Categories – September 4, 2001

One of the most difficult questions people ask me is: “How do you categorize your music?”  While I have had plenty of practice answering this question, I still stumble, fumble, and mumble something like, “ the forty years I have played guitar, I have played blues, bluegrass, rock, ragtime, jazz, and classical.  My music is influenced by all of those styles, but it’s not any of’s just my own music.” Well, that clears that up, doesn’t it? 
Categories are tricky business. Bach and Stravinsky are both considered classical composers, yet if the novice listener heard a sample of each, he or she would probably think the two men came from different planets. Frankie Avalon and Metallica records can both be found in the rock bins. Louis Armstrong and Ornette Coleman are both great jazz artists.  It would be easy for a musical historian to trace the common threads from Bach to Stravinsky, Armstrong to Coleman, Avalon to Metallica (although that last thread might get a bit frayed). If one were to study the evolution of any musical genre, it might be evident with 20/20 hindsight how we got from there to here.  But I believe we can only gain historical perspective after the fact, not at the time the music is being developed. 

Music used to be regional. J.S. Bach never left his native Germany, and it was many years before his mighty repercussions were felt throughout Europe, and still longer before his music spread across the world. Celtic music was played in Ireland.  Bill Monroe brought bluegrass out of Kentucky and barnstormed the South.  Delta Blues came from the Mississippi Delta, and it was distinguished from Texas Blues, which was different from Chicago Blues. Jazz was born in New Orleans. All of the above styles were hybrids of earlier influences, but compared to today, cultures were isolated, and so was their music.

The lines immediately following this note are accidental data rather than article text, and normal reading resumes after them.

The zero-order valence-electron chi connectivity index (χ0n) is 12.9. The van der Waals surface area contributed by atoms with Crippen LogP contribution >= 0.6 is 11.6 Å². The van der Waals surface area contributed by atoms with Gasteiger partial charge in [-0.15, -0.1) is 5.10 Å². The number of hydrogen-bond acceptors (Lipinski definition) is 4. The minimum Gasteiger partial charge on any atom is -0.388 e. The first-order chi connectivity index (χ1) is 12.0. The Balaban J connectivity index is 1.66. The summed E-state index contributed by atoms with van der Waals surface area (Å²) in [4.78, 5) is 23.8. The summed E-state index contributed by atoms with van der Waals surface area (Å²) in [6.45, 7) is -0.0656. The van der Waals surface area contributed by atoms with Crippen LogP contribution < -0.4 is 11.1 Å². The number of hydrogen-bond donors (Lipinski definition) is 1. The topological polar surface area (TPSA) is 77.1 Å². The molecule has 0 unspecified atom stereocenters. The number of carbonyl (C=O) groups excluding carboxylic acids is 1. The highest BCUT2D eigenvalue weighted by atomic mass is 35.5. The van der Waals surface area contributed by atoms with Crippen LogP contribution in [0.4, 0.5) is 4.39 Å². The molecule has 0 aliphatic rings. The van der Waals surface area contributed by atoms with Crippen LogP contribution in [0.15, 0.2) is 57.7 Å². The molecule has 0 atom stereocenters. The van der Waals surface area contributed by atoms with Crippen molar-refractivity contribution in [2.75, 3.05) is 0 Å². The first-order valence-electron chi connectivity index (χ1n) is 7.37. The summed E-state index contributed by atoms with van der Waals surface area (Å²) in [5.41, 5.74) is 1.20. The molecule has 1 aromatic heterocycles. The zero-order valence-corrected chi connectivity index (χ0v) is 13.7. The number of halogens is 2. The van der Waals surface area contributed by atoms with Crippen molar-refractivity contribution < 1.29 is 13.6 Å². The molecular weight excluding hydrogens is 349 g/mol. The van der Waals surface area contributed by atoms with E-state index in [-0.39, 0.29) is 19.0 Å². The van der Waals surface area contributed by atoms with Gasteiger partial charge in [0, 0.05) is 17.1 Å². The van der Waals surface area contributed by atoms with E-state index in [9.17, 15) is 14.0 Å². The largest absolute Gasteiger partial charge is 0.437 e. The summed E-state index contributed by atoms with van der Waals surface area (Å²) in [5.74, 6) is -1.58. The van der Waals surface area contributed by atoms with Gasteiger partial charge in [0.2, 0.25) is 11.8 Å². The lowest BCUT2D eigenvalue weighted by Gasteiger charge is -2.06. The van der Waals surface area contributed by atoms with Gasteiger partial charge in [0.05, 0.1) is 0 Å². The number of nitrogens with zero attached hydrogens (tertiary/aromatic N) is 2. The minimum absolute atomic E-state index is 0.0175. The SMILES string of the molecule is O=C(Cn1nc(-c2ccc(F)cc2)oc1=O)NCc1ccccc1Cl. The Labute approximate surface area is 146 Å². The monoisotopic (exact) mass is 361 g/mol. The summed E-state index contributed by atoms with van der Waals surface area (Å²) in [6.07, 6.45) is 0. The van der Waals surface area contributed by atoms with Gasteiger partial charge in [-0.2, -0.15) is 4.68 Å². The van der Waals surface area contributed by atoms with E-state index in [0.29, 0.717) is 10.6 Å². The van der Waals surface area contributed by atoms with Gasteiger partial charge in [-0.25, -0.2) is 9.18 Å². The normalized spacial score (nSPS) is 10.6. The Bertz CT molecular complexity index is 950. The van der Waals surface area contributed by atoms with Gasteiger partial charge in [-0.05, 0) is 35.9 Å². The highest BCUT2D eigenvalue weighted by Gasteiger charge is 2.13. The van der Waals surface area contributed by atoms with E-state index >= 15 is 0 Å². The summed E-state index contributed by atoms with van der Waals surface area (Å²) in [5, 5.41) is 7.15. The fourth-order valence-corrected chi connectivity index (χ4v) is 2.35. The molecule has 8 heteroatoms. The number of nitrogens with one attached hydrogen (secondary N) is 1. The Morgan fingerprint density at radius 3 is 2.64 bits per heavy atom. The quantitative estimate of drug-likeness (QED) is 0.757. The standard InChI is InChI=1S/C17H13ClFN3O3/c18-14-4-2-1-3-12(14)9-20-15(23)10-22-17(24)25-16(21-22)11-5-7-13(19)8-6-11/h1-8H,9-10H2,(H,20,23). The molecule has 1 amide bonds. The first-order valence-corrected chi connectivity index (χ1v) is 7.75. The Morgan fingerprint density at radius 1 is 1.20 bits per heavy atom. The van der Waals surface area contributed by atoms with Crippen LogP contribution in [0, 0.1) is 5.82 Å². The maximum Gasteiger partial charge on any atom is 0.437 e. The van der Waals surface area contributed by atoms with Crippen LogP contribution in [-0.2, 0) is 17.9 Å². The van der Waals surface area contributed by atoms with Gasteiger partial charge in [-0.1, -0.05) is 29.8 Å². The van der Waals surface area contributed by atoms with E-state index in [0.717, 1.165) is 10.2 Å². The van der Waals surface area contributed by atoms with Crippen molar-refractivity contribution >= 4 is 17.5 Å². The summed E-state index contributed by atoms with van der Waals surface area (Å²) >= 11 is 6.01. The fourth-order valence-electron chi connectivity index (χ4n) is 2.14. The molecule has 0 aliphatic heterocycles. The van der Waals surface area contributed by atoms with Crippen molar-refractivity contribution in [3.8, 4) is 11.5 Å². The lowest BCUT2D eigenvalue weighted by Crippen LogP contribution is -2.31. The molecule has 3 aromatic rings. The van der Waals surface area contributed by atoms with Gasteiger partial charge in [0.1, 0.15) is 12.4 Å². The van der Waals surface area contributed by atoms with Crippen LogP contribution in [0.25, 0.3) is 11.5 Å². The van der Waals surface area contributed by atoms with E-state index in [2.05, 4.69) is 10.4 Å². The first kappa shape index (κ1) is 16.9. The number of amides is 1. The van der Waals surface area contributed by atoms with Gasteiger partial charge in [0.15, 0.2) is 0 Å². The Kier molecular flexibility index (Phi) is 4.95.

Now, of course, the world is small. We can travel anywhere with relative ease, we interact globally via the media and Internet in a matter of seconds, and we are becoming a more racially and culturally homogenized planet. It follows that our music will become more integrated. Most of us have been exposed to many musical styles. Even if you are not an engaged listener, all you need to do is flip through your radio dial or go to a few movies, and you may get a sense of the vast variety of music that invades our consciousness. 

It is natural for a composer to draw from all of these sources. An artist expresses thoughts and feelings, guided by knowledge and experience. Once the composer has absorbed a new musical language, it would require a lot of effort to ignore the influence simply because it does not fit a preconception of his or her style. We draw from everything we know, and each of us recycles it in our own unique way. 

I want to distinguish between what are known as “hybrid” musicians and “crossover” musicians. I think of a “cross-over” as someone like Wynton Marsalis, who is equally accomplished in jazz and classical music. Another example is David Krakauer, who began as a classical clarinetist and has now turned his virtuosity to Klezmer music. Artists like these have embraced diverse musical languages and are exploring each one fully, but without integrating them. 

Although I have spent many years immersing myself in one musical style or another, I guess I am now a “hybrid” musician (sounds better than “mongrel”). I use sounds, techniques, and ideas that appeal to me to create my own music. Someday, musicologists may look back and trace the new forms of music that began to evolve out of this period of cultural integration, and they will probably give them names.  For now, all I can say is, “Well...over the years I have played blues, bluegrass, rock, ragtime, jazz, and classical.  The music I compose is influenced by all of them, but it’s not any of them.  It’s just my music.” 

September 5, 2001 


Old School, by Paul Chasman and the "Great Gatleys"


Accompanied by Dan and Laurie Gatley on bass and vocals, Paul Chasman returns with 11 new original tunes that will make you laugh, make you cry, and make you think. With his trademark sparkling guitar at the forefront, Paul’s poetic lyrics contrast life and mortality; grief and celebration; and light that penetrates the dark.